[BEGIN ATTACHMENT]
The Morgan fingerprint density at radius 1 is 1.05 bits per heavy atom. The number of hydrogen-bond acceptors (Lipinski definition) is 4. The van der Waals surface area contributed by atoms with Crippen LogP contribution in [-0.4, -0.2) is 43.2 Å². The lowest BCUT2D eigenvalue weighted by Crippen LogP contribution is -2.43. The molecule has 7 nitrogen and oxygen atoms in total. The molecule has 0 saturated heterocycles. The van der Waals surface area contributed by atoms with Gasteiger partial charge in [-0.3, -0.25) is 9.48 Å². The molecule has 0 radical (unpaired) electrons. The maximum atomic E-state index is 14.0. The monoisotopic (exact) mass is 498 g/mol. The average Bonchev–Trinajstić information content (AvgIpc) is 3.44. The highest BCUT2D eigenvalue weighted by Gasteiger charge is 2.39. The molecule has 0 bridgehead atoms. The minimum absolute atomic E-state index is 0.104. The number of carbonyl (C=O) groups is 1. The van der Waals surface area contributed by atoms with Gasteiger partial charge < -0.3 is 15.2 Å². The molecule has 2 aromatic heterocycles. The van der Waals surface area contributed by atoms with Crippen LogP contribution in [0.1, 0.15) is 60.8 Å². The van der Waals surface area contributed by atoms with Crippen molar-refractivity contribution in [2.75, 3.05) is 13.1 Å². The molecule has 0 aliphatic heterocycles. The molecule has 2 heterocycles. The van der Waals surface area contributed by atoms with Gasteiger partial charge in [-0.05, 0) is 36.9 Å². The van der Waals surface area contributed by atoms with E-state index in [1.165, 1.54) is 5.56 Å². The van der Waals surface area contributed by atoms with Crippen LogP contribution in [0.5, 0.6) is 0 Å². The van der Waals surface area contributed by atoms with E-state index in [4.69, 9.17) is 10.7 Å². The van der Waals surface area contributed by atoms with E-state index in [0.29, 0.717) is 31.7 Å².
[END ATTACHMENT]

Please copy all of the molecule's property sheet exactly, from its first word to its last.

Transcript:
The Morgan fingerprint density at radius 1 is 1.05 bits per heavy atom. The number of hydrogen-bond acceptors (Lipinski definition) is 4. The van der Waals surface area contributed by atoms with Crippen LogP contribution in [-0.4, -0.2) is 43.2 Å². The lowest BCUT2D eigenvalue weighted by Crippen LogP contribution is -2.43. The molecule has 7 nitrogen and oxygen atoms in total. The molecule has 0 saturated heterocycles. The van der Waals surface area contributed by atoms with Gasteiger partial charge in [-0.3, -0.25) is 9.48 Å². The molecule has 0 radical (unpaired) electrons. The maximum atomic E-state index is 14.0. The monoisotopic (exact) mass is 498 g/mol. The average Bonchev–Trinajstić information content (AvgIpc) is 3.44. The highest BCUT2D eigenvalue weighted by Gasteiger charge is 2.39. The molecule has 0 bridgehead atoms. The minimum absolute atomic E-state index is 0.104. The number of carbonyl (C=O) groups is 1. The van der Waals surface area contributed by atoms with Gasteiger partial charge < -0.3 is 15.2 Å². The molecule has 2 aromatic heterocycles. The van der Waals surface area contributed by atoms with Crippen LogP contribution in [0.1, 0.15) is 60.8 Å². The van der Waals surface area contributed by atoms with Crippen molar-refractivity contribution in [2.75, 3.05) is 13.1 Å². The molecule has 0 aliphatic heterocycles. The molecule has 2 heterocycles. The van der Waals surface area contributed by atoms with Gasteiger partial charge in [-0.05, 0) is 36.9 Å². The van der Waals surface area contributed by atoms with E-state index in [1.165, 1.54) is 5.56 Å². The van der Waals surface area contributed by atoms with Crippen LogP contribution in [0.5, 0.6) is 0 Å². The van der Waals surface area contributed by atoms with E-state index in [4.69, 9.17) is 10.7 Å². The van der Waals surface area contributed by atoms with E-state index in [0.29, 0.717) is 31.7 Å².